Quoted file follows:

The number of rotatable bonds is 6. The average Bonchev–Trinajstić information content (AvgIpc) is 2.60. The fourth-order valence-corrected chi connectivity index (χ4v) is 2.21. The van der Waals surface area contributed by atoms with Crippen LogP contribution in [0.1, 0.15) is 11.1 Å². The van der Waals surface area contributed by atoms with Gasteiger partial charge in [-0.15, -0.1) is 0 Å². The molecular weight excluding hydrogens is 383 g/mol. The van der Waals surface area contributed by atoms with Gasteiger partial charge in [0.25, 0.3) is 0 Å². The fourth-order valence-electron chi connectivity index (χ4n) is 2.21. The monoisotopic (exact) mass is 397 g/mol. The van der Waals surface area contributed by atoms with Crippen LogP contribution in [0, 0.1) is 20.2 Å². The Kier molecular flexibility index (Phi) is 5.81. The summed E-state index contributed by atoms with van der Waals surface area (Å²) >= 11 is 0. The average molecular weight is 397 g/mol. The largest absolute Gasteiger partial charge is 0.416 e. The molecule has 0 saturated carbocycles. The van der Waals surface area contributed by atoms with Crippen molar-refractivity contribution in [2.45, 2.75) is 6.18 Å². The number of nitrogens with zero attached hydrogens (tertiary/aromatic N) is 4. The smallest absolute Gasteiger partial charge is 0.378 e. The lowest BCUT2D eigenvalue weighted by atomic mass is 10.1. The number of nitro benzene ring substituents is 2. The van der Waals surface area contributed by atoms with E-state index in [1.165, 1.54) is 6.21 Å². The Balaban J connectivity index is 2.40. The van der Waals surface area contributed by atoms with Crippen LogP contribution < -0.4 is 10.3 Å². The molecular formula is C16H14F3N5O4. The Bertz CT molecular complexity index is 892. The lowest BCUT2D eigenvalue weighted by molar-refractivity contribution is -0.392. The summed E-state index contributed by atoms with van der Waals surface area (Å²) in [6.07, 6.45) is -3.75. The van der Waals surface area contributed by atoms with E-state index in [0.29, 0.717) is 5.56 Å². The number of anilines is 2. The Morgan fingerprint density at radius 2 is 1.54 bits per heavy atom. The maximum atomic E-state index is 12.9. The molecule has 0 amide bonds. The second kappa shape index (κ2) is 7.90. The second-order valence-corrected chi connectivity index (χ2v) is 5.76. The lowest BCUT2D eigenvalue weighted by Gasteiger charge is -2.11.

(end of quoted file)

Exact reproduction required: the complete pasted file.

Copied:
The number of rotatable bonds is 6. The average Bonchev–Trinajstić information content (AvgIpc) is 2.60. The fourth-order valence-corrected chi connectivity index (χ4v) is 2.21. The van der Waals surface area contributed by atoms with Crippen LogP contribution in [0.1, 0.15) is 11.1 Å². The van der Waals surface area contributed by atoms with Gasteiger partial charge in [-0.15, -0.1) is 0 Å². The molecular weight excluding hydrogens is 383 g/mol. The van der Waals surface area contributed by atoms with Gasteiger partial charge in [0.25, 0.3) is 0 Å². The fourth-order valence-electron chi connectivity index (χ4n) is 2.21. The monoisotopic (exact) mass is 397 g/mol. The van der Waals surface area contributed by atoms with Crippen LogP contribution in [0, 0.1) is 20.2 Å². The Kier molecular flexibility index (Phi) is 5.81. The summed E-state index contributed by atoms with van der Waals surface area (Å²) >= 11 is 0. The average molecular weight is 397 g/mol. The largest absolute Gasteiger partial charge is 0.416 e. The molecule has 0 saturated carbocycles. The van der Waals surface area contributed by atoms with Crippen molar-refractivity contribution in [2.45, 2.75) is 6.18 Å². The number of nitrogens with zero attached hydrogens (tertiary/aromatic N) is 4. The smallest absolute Gasteiger partial charge is 0.378 e. The lowest BCUT2D eigenvalue weighted by atomic mass is 10.1. The number of nitro benzene ring substituents is 2. The van der Waals surface area contributed by atoms with E-state index in [1.165, 1.54) is 6.21 Å². The Balaban J connectivity index is 2.40. The van der Waals surface area contributed by atoms with Crippen LogP contribution < -0.4 is 10.3 Å². The molecular formula is C16H14F3N5O4. The Bertz CT molecular complexity index is 892. The lowest BCUT2D eigenvalue weighted by molar-refractivity contribution is -0.392. The summed E-state index contributed by atoms with van der Waals surface area (Å²) in [6.07, 6.45) is -3.75. The van der Waals surface area contributed by atoms with E-state index in [0.29, 0.717) is 5.56 Å². The number of anilines is 2. The Morgan fingerprint density at radius 2 is 1.54 bits per heavy atom. The maximum atomic E-state index is 12.9. The molecule has 0 amide bonds. The second kappa shape index (κ2) is 7.90. The second-order valence-corrected chi connectivity index (χ2v) is 5.76. The lowest BCUT2D eigenvalue weighted by Gasteiger charge is -2.11.